Plucked from Bamburi’s parent firm— The Holcim Group— Mohit Kapoor has used his first seven months in the corner office to set up new management while repositioning the manufacturer for growth amid disruptions arising from high operational costs and a clamour for sustainable growth.
How has been the transition from the Group to heading the Kenyan unit?
I have been with the Group since the 2000s and the benefit has been to get exposed to a lot of countries and have had a full understanding of the business. I have been blessed with having the holistic experience of both emerging and mature markets. The transition to Kenya has, therefore, been smooth.
You came in and then there was a shakeup of the top management, including the CFO, a new company secretary and had changes on the board, how have you handled these changes?
Honest, it has been nothing new. I look at it from the context of being blessed to have the opportunity to create my new team. I have had full support from the board to make a brand new team and most changes have happened from within the organisation as there is a strong succession process while the team is fully aligned to the direction we want to take.
What other changes have you overseen?
We have made some changes with the view of making it more agile and to bring customer service at the heart of the business. We have formed operational committees where we review actions on a regular basis. I would say the changes have been on alignment, speed and the pace of execution is what we have been targeting.
Has Bamburi changed its strategy or direction after these changes?
As part of The Holcim Group we have very strong processes and one of them is medium-term planning presentations that each country has to present to the region. This year, for instance, they asked what our ambition is for 2030. To give an example, we have strong sustainable goals. Our ambition is to move to a 100 percent green portfolio by next year and we are walking in that direction. On the innovation side, we also have ambitions. On the culture side, we want to become the employer of choice. This is a huge exercise and it brings synergy to our organisation.
We are still seeing resilience in terms of turnover but operational costs have been stubbornly up; how is Bamburi responding to this?
When you face challenges in the context of operating environment, the real resilience of the team comes forward. I would say there is a lot of cost pressure but as a team we are focusing on more efficiency and more productivity, more alternative fuels, alternative raw materials, exploring new sources of raw materials that can replace existing ones, and spending more on innovations to bring new products. It’s a multiple joint team effort.
We have seen a move by peers in the manufacturing sector moving towards cleaner fuels, where does Bamburi stand on this journey?
Sustainability is one of our laser targets. I would broadly split it to the operational and supply sides. On the operational side, we have alternative fuels, renewable energy, alternative raw materials and solar power. On the supply side, I think we are the only company moving a significant percentage of our raw materials by train, reducing our carbon footprint significantly.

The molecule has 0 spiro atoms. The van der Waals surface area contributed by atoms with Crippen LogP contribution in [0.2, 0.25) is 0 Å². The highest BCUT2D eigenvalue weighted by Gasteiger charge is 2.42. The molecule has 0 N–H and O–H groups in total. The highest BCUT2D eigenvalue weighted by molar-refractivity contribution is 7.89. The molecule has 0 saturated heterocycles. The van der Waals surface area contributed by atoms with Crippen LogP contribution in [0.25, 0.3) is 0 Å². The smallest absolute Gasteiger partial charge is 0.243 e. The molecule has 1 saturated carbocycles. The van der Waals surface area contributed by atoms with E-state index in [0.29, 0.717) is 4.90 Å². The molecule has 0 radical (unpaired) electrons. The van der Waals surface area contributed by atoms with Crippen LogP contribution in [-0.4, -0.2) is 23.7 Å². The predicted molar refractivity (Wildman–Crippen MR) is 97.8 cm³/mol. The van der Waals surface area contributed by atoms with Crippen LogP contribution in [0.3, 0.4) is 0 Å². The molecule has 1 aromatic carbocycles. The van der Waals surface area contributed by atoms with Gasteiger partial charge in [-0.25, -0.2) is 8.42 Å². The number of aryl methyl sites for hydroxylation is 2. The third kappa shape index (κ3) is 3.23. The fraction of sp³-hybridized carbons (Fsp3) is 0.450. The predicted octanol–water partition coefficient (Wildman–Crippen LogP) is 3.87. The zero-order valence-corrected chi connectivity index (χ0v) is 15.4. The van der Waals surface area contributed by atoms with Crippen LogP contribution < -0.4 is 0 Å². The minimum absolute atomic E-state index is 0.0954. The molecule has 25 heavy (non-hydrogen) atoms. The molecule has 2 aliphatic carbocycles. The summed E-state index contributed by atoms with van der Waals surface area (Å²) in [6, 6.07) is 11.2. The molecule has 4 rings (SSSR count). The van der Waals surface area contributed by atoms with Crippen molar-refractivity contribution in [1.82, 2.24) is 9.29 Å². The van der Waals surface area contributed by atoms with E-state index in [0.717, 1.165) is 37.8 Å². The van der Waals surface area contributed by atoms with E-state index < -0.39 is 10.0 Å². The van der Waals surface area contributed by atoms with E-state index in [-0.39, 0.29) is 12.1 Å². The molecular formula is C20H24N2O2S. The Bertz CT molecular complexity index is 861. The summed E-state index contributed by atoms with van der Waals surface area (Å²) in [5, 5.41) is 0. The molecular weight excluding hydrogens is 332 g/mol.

Our sustainability journey also looks at people and human rights. Our organisation wants to become an exemplary example of what a corporation can do. The focus on compliance and ethics is also top-notch. We also don’t just source raw materials for anyone and want to increase supplies from women and persons with disabilities.
How has Bamburi handled rising finance costs, noting the pressure exerted by weaker local currencies?
When it comes to debt, Bamburi has a very strong balance sheet and hence we do not have significant debt on our balance sheet and are better placed than most companies.
The 2023 Finance Act introduced a requirement to pay a 17.5 percent custom value on imported clinker outside East Africa which is known as the export promotion levy; how has this impacted the operations of Bamburi?
We have our own independent plant in Mombasa and are able to produce our own clinker and so we have not had an impact from the requirement.
Put together with inflationary pressures, how is the playout between passing on costs to consumers and absorbing some of your costs?
You will be amazed to look at some of the data. The cost of fuel, milk, bread and sugar has gone up but the price of cement has only gone up by seven percent in the last two years. The price of cement today is exactly what it was in 2014. In the cement industry, we have not been able to pass on the huge costs to the consumer because of the nature of the industry where it is competitive and everyone wants to run their own show.
How much longer can the industry hold without the pass-through costs?
Ultimately, we cannot absorb everything. Consumers are also well aware of the context and put things into perspective so some costs of course have to be shared.
How is Bamburi positioned to take advantage of opportunities presented in the construction sector, such as the affordable housing programme?
Bamburi was a preferred partner in previous infrastructure projects by the government. Going forward, affordable housing is an opportunity but there remain challenges in terms of execution on the ground. The government has to think through on how to unlock the value chain to make sure the execution begins to happen.
What's your five-year outlook?
Bamburi is a strong brand name. There is a huge legacy but we would still want to achieve excellence. We want to move with speed to be the lead in this sector and in manufacturing.